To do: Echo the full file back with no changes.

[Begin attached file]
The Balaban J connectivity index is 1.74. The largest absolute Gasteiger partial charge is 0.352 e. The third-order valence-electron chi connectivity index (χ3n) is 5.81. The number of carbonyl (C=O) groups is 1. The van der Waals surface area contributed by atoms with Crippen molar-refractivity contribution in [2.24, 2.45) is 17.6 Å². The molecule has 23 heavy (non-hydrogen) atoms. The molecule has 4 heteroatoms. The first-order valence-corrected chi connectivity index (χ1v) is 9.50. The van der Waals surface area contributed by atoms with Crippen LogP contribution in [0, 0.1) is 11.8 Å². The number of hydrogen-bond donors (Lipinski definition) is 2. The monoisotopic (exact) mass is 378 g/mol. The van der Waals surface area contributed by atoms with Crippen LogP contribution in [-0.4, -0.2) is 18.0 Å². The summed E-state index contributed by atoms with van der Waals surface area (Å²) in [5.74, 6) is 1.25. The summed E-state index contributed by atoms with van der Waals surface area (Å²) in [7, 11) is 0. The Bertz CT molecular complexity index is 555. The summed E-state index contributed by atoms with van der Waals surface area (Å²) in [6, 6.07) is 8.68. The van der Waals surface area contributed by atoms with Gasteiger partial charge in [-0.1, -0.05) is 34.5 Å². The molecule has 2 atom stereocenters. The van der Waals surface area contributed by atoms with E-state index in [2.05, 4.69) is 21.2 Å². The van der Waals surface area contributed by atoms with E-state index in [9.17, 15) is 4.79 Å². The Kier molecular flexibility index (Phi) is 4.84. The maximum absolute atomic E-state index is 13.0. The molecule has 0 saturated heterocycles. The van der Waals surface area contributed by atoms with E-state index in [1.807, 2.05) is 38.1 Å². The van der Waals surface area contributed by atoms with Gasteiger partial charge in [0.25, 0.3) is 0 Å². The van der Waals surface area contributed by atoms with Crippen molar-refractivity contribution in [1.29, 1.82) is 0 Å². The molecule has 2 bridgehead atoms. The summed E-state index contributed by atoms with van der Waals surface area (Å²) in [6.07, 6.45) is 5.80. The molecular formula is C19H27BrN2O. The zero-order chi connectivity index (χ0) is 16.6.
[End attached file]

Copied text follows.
The Balaban J connectivity index is 1.74. The largest absolute Gasteiger partial charge is 0.352 e. The third-order valence-electron chi connectivity index (χ3n) is 5.81. The number of carbonyl (C=O) groups is 1. The van der Waals surface area contributed by atoms with Crippen molar-refractivity contribution in [2.24, 2.45) is 17.6 Å². The molecule has 23 heavy (non-hydrogen) atoms. The molecule has 4 heteroatoms. The first-order valence-corrected chi connectivity index (χ1v) is 9.50. The van der Waals surface area contributed by atoms with Crippen LogP contribution in [0, 0.1) is 11.8 Å². The number of hydrogen-bond donors (Lipinski definition) is 2. The monoisotopic (exact) mass is 378 g/mol. The van der Waals surface area contributed by atoms with Crippen LogP contribution in [-0.4, -0.2) is 18.0 Å². The summed E-state index contributed by atoms with van der Waals surface area (Å²) in [5.74, 6) is 1.25. The summed E-state index contributed by atoms with van der Waals surface area (Å²) in [7, 11) is 0. The Bertz CT molecular complexity index is 555. The summed E-state index contributed by atoms with van der Waals surface area (Å²) in [6, 6.07) is 8.68. The van der Waals surface area contributed by atoms with Gasteiger partial charge in [-0.1, -0.05) is 34.5 Å². The molecule has 2 atom stereocenters. The van der Waals surface area contributed by atoms with E-state index in [2.05, 4.69) is 21.2 Å². The van der Waals surface area contributed by atoms with E-state index in [9.17, 15) is 4.79 Å². The Kier molecular flexibility index (Phi) is 4.84. The maximum absolute atomic E-state index is 13.0. The molecule has 0 saturated heterocycles. The van der Waals surface area contributed by atoms with E-state index in [1.807, 2.05) is 38.1 Å². The van der Waals surface area contributed by atoms with Gasteiger partial charge in [0.25, 0.3) is 0 Å². The van der Waals surface area contributed by atoms with Crippen molar-refractivity contribution in [1.29, 1.82) is 0 Å². The molecule has 2 bridgehead atoms. The summed E-state index contributed by atoms with van der Waals surface area (Å²) in [6.07, 6.45) is 5.80. The molecular formula is C19H27BrN2O. The zero-order chi connectivity index (χ0) is 16.6.